• Name Origin: The Australian Shepherd inherited its name from its association with Basque Shepherds who came from Australia, where they had used similar herding dogs.
  • Breed Development: Initially developed for herding purposes in California during the 19th century, the breed excelled at managing various types of livestock.

Australian Shepherd Migration

  • Westward Spread: From California, the Australian Shepherd quickly became a staple on ranches throughout the American West. Its ability to work with diverse types of livestock made it invaluable to American ranchers.
  • Popularity Surge: The breed’s wider recognition came when Jay Lister, a rodeo performer, showcased the extraordinary skills of his Australian Shepherds during western rodeos.

The American Kennel Club (AKC) recognizes the Australian Shepherd as a breed with distinctive traits such as intelligence, energy, and an eagerness to please, making it a favorite not only for working purposes but as a companion in American households.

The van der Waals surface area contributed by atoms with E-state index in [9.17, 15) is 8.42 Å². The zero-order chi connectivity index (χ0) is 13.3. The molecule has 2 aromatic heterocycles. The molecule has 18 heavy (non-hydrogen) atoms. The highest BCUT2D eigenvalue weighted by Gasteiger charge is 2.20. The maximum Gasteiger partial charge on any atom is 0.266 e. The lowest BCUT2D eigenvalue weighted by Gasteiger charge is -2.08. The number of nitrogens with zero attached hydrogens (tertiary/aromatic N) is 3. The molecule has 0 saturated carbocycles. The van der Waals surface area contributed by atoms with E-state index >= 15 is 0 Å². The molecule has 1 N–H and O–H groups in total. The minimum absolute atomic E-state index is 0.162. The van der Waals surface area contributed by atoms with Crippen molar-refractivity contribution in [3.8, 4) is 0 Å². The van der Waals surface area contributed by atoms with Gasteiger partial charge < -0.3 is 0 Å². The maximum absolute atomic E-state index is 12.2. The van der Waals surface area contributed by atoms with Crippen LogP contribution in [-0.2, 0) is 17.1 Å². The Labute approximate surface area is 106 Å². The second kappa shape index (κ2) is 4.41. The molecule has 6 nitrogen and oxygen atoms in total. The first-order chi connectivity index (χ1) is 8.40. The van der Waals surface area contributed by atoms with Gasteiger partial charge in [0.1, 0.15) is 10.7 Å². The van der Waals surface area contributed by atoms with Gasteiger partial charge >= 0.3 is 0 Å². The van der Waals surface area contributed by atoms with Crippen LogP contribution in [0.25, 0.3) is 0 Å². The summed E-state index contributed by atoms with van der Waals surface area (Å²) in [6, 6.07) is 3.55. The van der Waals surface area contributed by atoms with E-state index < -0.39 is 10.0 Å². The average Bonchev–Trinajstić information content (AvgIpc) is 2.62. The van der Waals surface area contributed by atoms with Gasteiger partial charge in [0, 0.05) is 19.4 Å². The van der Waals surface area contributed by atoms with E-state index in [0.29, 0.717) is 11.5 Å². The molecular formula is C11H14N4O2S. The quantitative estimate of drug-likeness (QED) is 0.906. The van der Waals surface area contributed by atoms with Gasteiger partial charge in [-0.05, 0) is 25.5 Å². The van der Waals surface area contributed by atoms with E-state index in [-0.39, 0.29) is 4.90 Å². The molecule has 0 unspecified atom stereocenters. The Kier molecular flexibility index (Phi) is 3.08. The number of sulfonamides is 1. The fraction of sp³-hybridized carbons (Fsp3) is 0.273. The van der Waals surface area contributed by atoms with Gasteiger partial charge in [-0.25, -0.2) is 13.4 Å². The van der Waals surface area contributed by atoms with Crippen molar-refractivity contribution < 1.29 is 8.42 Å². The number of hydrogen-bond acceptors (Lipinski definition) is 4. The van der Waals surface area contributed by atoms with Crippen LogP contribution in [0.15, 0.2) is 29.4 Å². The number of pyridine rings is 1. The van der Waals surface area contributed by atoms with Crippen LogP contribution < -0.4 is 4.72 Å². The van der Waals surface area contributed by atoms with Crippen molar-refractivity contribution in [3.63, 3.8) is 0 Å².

Aussies can have a variety of coat colors, including the stunning Red Australian Shepherd, known for its lively spirit and lovely red hue. The breed’s adaptability and trainability have also led to Aussies being crossed with other breeds, like the Border Collie, to create dynamic mixes attuned to active lifestyles and working environments, similar to the Australian Shepherd Border Collie mix.

Australian Shepherd Physical Characteristics

Stunning blue and white Australian Shepherd dog trotting over park showing typical physical characteristics with red ball in mouth

The Australian Shepherd is a vibrant, medium-sized dog renowned for their beautiful coat and agile build. This section details their coat and color patterns, as well as their size and body structure.

Coat and Color